“It is a phenomenon that stretches right across the region of Xinjiang,” said Thum.
At a press conference on December 16, Chinese Foreign Ministry spokesman Geng Shuang said that citizens’ freedom of religious belief is strongly protected in Xinjiang and that local people endorsed the Chinese government's measures to “fight terrorism and maintain stability.”
Cemeteries are important in every culture, but perhaps more so in Uyghur culture. Cemeteries are central to village life, a place to meet and connect one generation to the last.
“It's akin for an American to see Arlington cemetery razed and the tomb of the unknown soldier dug up and paved over,” said Thum.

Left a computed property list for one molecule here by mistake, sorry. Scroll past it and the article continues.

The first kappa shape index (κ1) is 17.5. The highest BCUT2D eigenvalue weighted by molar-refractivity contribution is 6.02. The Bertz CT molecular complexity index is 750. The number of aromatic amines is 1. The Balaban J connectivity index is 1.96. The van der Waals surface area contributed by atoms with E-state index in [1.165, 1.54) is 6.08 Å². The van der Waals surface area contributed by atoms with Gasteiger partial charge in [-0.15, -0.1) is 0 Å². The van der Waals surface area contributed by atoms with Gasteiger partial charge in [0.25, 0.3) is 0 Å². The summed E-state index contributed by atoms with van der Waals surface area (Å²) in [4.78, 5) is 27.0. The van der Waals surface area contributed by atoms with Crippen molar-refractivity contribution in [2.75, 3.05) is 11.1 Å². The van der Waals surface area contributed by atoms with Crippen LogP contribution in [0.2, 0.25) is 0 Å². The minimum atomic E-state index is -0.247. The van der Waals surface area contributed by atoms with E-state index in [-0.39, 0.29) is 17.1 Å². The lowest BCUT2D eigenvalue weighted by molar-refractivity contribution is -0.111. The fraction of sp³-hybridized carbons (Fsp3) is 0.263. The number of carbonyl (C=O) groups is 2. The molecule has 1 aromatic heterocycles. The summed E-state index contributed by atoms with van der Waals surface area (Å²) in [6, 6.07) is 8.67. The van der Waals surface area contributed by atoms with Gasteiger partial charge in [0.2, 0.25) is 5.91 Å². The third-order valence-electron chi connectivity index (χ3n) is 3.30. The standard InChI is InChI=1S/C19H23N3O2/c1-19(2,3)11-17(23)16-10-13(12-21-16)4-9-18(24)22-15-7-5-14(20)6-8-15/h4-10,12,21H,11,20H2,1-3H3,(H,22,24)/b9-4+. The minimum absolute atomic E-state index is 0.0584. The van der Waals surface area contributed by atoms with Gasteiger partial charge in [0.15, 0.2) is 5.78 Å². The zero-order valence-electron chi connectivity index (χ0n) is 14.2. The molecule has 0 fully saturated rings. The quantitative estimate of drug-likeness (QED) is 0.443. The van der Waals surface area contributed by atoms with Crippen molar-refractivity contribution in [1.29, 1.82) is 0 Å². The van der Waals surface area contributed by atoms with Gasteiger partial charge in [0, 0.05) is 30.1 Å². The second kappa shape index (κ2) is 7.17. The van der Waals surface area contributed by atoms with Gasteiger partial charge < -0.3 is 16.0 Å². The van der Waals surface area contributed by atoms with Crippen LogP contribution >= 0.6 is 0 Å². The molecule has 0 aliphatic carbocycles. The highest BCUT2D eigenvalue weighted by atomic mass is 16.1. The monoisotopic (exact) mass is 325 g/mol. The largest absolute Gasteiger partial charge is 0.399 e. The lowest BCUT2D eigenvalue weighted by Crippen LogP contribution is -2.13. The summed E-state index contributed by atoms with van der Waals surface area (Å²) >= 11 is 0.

“People would come to a shrine or cemetery from all over the Uyghur region for the annual pilgrimage festival… People pray for health and blessings, meet neighbours, share communal feasts and shop at carnival-like markets.”
Experts and activists said cemeteries that had existed for hundreds of years were wiped out in a matter of months.
According to Uyghur activists and documents, the Sultanim Cemetery in the centre of southwestern Hotan had existed in one form or another for more than 1,000 years and was one of the most spiritually significant resting places in the city.
According to satellite images, it was completely flattened by April 2019.
Some cemeteries were redeveloped quickly with seeming disregard for the spiritual places they once were, the investigation by AFP showed, paved over and seeded with modern buildings.